Imaging tests of the liver, gallbladder, and biliary tract include ultrasonography, computed tomography (CT), magnetic resonance imaging (MRI), endoscopic retrograde cholangiopancreatography (ERCP), percutaneous transhepatic cholangiography, operative cholangiography, radionuclide scanning, and simple x-rays.
(See also Overview of the Liver and Gallbladder Overview of the Liver and Gallbladder Located in the upper right portion of the abdomen, the liver and gallbladder are interconnected by ducts known as the biliary tract, which drains into the first segment of the small intestine... read more .)
Ultrasonography Ultrasonography Ultrasonography uses high-frequency sound (ultrasound) waves to produce images of internal organs and other tissues. A device called a transducer converts electrical current into sound waves... read more uses sound waves to provide images of the liver, gallbladder, and bile ducts. Transabdominal ultrasonography is better for detecting structural abnormalities affecting just certain parts of the liver, such as tumors, than for abnormalities that affect the entire liver uniformly, such as cirrhosis Cirrhosis of the Liver Cirrhosis is the widespread distortion of the liver's internal structure that occurs when a large amount of normal liver tissue is permanently replaced with nonfunctioning scar tissue. The scar... read more (severe scarring of the liver) or fatty liver Fatty Liver Fatty liver is an abnormal accumulation of certain fats (triglycerides) inside liver cells. People with fatty liver may feel tired or have mild abdominal discomfort but otherwise have no symptoms... read more (excess fat in the liver). It is the least expensive and safest technique for creating images of the gallbladder and bile ducts.
Using ultrasonography, a doctor can readily detect gallstones Gallstones Gallstones are collections of solid material (predominantly crystals of cholesterol) in the gallbladder. The liver can secrete too much cholesterol, which is carried with bile to the gallbladder... read more in the gallbladder. Ultrasonography of the abdomen can distinguish whether jaundice Jaundice in Adults In jaundice, the skin and whites of the eyes look yellow. Jaundice occurs when there is too much bilirubin (a yellow pigment) in the blood—a condition called hyperbilirubinemia. (See also Overview... read more (a yellowish discoloration of the skin and the whites of the eyes) is caused by obstructed bile ducts or by malfunctioning liver cells. If ultrasonography shows bile ducts that are dilated (widened), the cause is typically obstruction. Ultrasonography also provides guidance when doctors insert a needle to obtain a tissue sample for biopsy of the liver Biopsy of the Liver Doctors can obtain a sample of liver tissue during exploratory surgery, but more often they obtain a sample by inserting a hollow needle through the person's skin and into the liver. This type... read more .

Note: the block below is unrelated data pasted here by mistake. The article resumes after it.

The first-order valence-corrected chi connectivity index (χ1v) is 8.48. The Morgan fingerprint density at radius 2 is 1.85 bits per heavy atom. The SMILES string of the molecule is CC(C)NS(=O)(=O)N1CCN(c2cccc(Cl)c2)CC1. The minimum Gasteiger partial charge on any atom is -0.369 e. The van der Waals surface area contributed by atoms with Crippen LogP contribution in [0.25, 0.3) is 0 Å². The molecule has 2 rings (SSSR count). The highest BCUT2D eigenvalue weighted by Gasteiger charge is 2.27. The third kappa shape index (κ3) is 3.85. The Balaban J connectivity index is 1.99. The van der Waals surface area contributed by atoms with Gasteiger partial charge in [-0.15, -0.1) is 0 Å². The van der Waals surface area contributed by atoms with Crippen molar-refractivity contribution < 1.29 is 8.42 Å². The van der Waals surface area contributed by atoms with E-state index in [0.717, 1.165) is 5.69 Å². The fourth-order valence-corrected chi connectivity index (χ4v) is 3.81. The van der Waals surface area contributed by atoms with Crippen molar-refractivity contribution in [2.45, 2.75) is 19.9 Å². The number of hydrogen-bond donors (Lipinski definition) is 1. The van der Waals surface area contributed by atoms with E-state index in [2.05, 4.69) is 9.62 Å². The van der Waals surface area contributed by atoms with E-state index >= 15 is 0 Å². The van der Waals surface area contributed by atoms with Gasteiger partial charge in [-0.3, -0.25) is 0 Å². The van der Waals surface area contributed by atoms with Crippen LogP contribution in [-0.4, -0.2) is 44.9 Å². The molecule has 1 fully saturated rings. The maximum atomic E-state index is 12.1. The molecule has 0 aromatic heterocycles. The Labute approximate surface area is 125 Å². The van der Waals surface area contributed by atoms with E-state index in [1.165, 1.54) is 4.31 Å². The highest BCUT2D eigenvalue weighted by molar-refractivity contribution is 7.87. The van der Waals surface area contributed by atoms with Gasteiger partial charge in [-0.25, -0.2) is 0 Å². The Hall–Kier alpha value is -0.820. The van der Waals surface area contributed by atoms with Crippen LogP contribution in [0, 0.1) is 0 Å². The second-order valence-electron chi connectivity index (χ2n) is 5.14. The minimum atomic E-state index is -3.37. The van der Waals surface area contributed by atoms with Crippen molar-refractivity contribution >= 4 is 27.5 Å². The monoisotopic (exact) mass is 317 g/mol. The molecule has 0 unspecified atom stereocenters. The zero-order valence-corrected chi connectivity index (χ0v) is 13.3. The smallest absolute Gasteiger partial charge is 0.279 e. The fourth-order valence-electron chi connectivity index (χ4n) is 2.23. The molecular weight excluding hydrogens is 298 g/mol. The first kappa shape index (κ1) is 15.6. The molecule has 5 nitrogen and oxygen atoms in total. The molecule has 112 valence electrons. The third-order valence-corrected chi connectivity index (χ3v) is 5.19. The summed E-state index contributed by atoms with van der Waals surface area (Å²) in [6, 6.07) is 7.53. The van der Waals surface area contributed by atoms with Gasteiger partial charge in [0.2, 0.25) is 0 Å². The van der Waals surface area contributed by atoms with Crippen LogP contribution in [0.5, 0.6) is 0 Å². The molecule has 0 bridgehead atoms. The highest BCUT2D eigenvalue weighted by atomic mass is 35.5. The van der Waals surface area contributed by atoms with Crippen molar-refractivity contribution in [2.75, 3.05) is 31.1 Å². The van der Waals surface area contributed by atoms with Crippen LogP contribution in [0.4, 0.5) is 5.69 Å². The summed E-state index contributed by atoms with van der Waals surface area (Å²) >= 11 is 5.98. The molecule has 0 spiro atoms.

A type of ultrasonography called Doppler ultrasonography Doppler ultrasonography Ultrasonography uses high-frequency sound (ultrasound) waves to produce images of internal organs and other tissues. A device called a transducer converts electrical current into sound waves... read more can show blood flowing through the blood vessels of the liver. Doppler ultrasonography can detect blockages in the liver's arteries and veins, particularly the portal vein, which brings blood from the intestines to the liver. Doppler ultrasonography can also detect the effects of high blood pressure within the portal vein (a condition called portal hypertension Portal Hypertension Portal hypertension is abnormally high blood pressure in the portal vein (the large vein that brings blood from the intestine to the liver) and its branches. Cirrhosis (scarring that distorts... read more ). Endoscopic ultrasonography uses a tiny probe on the tip of an endoscope that is passed through the mouth into the stomach and the first segment of the small intestine (duodenum), bringing the probe closer to the liver and its surrounding organs.
Computed tomography Computed Tomography (CT) In computed tomography (CT), which used to be called computed axial tomography (CAT), an x-ray source and x-ray detector rotate around a person. In modern scanners, the x-ray detector usually... read more (CT) provides excellent images of the liver and its blood vessels. It is particularly useful for detecting tumors. It can also detect collections of pus (abscesses) and some disorders that affect the entire liver uniformly, such as a fatty liver Fatty Liver Fatty liver is an abnormal accumulation of certain fats (triglycerides) inside liver cells. People with fatty liver may feel tired or have mild abdominal discomfort but otherwise have no symptoms... read more (excess fat in the liver).
Magnetic Resonance Imaging
Magnetic resonance imaging Magnetic Resonance Imaging (MRI) In magnetic resonance imaging (MRI), a strong magnetic field and very high frequency radio waves are used to produce highly detailed images. MRI does not use x-rays and is usually very safe... read more (MRI) can detect certain liver disorders, such as hemochromatosis Hemochromatosis Hemochromatosis is a hereditary disorder that causes the body to absorb too much iron, causing iron to build up in the body and damage organs. In the United States, over 1 million people have... read more and fatty liver disease Fatty Liver Fatty liver is an abnormal accumulation of certain fats (triglycerides) inside liver cells. People with fatty liver may feel tired or have mild abdominal discomfort but otherwise have no symptoms... read more , that affect all areas of the liver uniformly. MRI shows blood flow, providing information about blood vessel disorders. MRI is also useful for the detection of tumors.